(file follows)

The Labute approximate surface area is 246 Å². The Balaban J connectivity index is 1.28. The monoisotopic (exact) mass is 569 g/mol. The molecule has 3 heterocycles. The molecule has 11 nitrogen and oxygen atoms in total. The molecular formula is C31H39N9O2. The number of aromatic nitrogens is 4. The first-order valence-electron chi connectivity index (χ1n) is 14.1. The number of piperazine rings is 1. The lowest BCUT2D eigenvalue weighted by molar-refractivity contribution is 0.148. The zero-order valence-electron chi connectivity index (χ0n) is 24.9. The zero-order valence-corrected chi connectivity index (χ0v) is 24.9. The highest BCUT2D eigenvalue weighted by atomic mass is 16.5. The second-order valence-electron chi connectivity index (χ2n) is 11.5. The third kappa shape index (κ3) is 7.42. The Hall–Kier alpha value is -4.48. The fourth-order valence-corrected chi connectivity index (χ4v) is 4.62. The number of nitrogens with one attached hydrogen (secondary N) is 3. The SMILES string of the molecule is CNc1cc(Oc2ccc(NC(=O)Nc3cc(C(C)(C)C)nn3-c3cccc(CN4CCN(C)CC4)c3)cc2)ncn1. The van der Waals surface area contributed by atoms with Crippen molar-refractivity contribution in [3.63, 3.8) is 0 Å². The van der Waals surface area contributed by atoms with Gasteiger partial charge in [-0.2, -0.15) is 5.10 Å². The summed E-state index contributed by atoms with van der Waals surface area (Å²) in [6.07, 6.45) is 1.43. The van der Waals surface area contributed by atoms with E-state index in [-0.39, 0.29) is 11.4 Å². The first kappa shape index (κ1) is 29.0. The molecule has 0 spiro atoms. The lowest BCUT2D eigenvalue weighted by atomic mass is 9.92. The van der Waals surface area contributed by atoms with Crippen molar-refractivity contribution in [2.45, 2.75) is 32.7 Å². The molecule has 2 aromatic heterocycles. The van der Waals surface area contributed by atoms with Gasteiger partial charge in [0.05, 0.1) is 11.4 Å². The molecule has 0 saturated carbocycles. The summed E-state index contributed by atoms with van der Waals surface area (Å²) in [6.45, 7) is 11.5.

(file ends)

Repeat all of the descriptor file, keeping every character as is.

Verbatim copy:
The Labute approximate surface area is 246 Å². The Balaban J connectivity index is 1.28. The monoisotopic (exact) mass is 569 g/mol. The molecule has 3 heterocycles. The molecule has 11 nitrogen and oxygen atoms in total. The molecular formula is C31H39N9O2. The number of aromatic nitrogens is 4. The first-order valence-electron chi connectivity index (χ1n) is 14.1. The number of piperazine rings is 1. The lowest BCUT2D eigenvalue weighted by molar-refractivity contribution is 0.148. The zero-order valence-electron chi connectivity index (χ0n) is 24.9. The zero-order valence-corrected chi connectivity index (χ0v) is 24.9. The highest BCUT2D eigenvalue weighted by atomic mass is 16.5. The second-order valence-electron chi connectivity index (χ2n) is 11.5. The third kappa shape index (κ3) is 7.42. The Hall–Kier alpha value is -4.48. The fourth-order valence-corrected chi connectivity index (χ4v) is 4.62. The number of nitrogens with one attached hydrogen (secondary N) is 3. The SMILES string of the molecule is CNc1cc(Oc2ccc(NC(=O)Nc3cc(C(C)(C)C)nn3-c3cccc(CN4CCN(C)CC4)c3)cc2)ncn1. The van der Waals surface area contributed by atoms with Crippen molar-refractivity contribution in [3.63, 3.8) is 0 Å². The van der Waals surface area contributed by atoms with Gasteiger partial charge in [-0.2, -0.15) is 5.10 Å². The summed E-state index contributed by atoms with van der Waals surface area (Å²) in [6.07, 6.45) is 1.43. The van der Waals surface area contributed by atoms with E-state index in [-0.39, 0.29) is 11.4 Å². The first kappa shape index (κ1) is 29.0. The molecule has 0 spiro atoms. The lowest BCUT2D eigenvalue weighted by atomic mass is 9.92. The van der Waals surface area contributed by atoms with Crippen molar-refractivity contribution in [2.45, 2.75) is 32.7 Å². The molecule has 2 aromatic heterocycles. The van der Waals surface area contributed by atoms with Gasteiger partial charge in [0.05, 0.1) is 11.4 Å². The molecule has 0 saturated carbocycles. The summed E-state index contributed by atoms with van der Waals surface area (Å²) in [6.45, 7) is 11.5.